Some upgrades are essentially "no brainers," e.g., fantastic fans. I have yet to hear a bad word about these guys. Other upgrades (like the AC/DC LED TV are probably more a roll of the dice).

Interior and exterior, I like the idea of color. Aluminum wheels are nice, but I'm not opposed to the old school steel wheels with some cool "moon" hubcaps. Hey... maybe I can get some Baltimore Raven logos for those bad boys for our cruise through Pittsburgh?
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Old 12-30-2008, 09:37 AM   #20
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Hampstead, while beer is not just for breakfast anymore, I'd recommend tea. No heavy and clunky machines, easy to heat up water on the stove top and all you need is a tea pot and a tea ball. I make a lot and keep the some in a thermos for lunch jolt. I get mine from Market Spice near Seattle (they ship). It's spiced black tea and well loaded with caffeine for a personal jump start.

Other things: it's easy to clean vinyl or similar floors because of the dirt we all track in, but around the bed, carpeting is nice to get out of bed onto. Steel wheels save lots of money but aren't very attractive, but I'd consider them strongly if it were me. 2 way refrigerators are simpler and probably cost less. Better to invest in a good bed, or a cheap mattress with memory foam on top. Don't skimp on the essentials like electrical system, axles, water system, etc. A smaller black water tank and a larger grey water tank make more sense to me. I'm not sure why the insulation has to "breathe" as Andy stated since insulation should be airtight to do any insulating. There are alternatives to the pink stuff that have higher R value and they are generally foam. The breathing can come with the Fantastic fan(s).

Sounds like you're on the right track and doing what's necessary to plan this. Having restored or remodeled a couple of houses, I can't appreciate the work involved and didn't want to take on a vintage trailer.

Good luck with your restoration and your trip to Alaska.

Gene
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Old 12-30-2008, 10:50 AM   #21
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Steel wheels are better than aluminum. Aluminum wheels are prone to corrosion as they age. This makes them leak air in a way that is nearly impossible to fix. They also need polishing from time to time or they get shabby looking.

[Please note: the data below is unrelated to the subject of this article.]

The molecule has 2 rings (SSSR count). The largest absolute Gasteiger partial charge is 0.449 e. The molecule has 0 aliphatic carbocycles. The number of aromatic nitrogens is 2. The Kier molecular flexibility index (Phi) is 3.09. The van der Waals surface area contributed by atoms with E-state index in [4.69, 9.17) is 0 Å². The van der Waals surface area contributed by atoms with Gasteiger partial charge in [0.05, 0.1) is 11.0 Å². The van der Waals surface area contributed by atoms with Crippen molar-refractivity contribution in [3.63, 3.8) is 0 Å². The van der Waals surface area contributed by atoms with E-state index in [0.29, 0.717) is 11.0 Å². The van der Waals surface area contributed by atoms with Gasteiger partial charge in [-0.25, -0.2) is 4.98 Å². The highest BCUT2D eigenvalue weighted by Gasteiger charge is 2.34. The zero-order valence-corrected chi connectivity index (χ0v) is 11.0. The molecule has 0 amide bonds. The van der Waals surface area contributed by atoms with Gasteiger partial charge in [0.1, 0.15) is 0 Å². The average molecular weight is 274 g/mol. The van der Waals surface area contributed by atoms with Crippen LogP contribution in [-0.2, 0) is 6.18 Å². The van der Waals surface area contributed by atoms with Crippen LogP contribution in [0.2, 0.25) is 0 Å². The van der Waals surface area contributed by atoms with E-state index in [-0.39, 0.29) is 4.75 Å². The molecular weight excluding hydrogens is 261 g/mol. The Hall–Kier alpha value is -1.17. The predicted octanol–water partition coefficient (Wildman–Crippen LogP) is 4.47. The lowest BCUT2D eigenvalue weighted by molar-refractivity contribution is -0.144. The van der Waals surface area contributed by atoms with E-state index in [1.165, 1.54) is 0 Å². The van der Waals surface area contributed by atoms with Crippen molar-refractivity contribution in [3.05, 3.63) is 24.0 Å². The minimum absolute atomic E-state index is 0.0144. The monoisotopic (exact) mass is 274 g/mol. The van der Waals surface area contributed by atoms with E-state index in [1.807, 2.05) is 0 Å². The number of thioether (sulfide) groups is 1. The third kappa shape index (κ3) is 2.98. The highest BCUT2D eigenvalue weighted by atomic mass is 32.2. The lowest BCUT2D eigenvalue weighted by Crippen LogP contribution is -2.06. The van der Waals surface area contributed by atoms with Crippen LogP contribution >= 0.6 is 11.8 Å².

Steel wheels are cheaper, stronger, and will take hard blows without breaking. In the most severe stress steel will bend where aluminum will break.

Aluminum wheels have only 2 advantages. One is they are light. This means nothing on your trailer or tow vehicle.

And they add a fancy touch.

If it were me I would take the wheels to a good tire store and have them trued up, sandblasted and painted or powder coated. Around here this costs about $30 per wheel.
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Old 12-30-2008, 11:55 AM   #22
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Thumbs up Spun>>>

These looked real good on our 63' Safari..

Spun Aluminum Discs
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Old 12-30-2008, 12:30 PM   #23
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Originally Posted by ROBERT CROSS View Post
These looked real good on our 63' Safari..

Spun Aluminum Discs
Robert:

Very nice! I think you just found what will be on our '64 Safari! (with Steel wheels)

-Tim
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Old 12-30-2008, 12:42 PM   #24
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Bonneville Discs...

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Robert:

Very nice! I think you just found what will be on our '64 Safari! (with Steel wheels)

-Tim
Be VERY careful putting them on, just like the AS they dent very easily and if the clips are loose their gone, still got a spare in the basement.

Any local speed shop should have them in stock, they also come in stainless.
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Old 12-30-2008, 02:43 PM   #25
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Be VERY careful putting them on, just like the AS they dent very easily and if the clips are loose their gone, still got a spare in the basement.

Any local speed shop should have them in stock, they also come in stainless.
Bob:

Might you have a picture of your '63 to share? I'd love to see how they look, and good idea on buying a spare.

-Tim
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Old 12-30-2008, 07:05 PM   #26
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Thumbs up

Ask and you shall receive...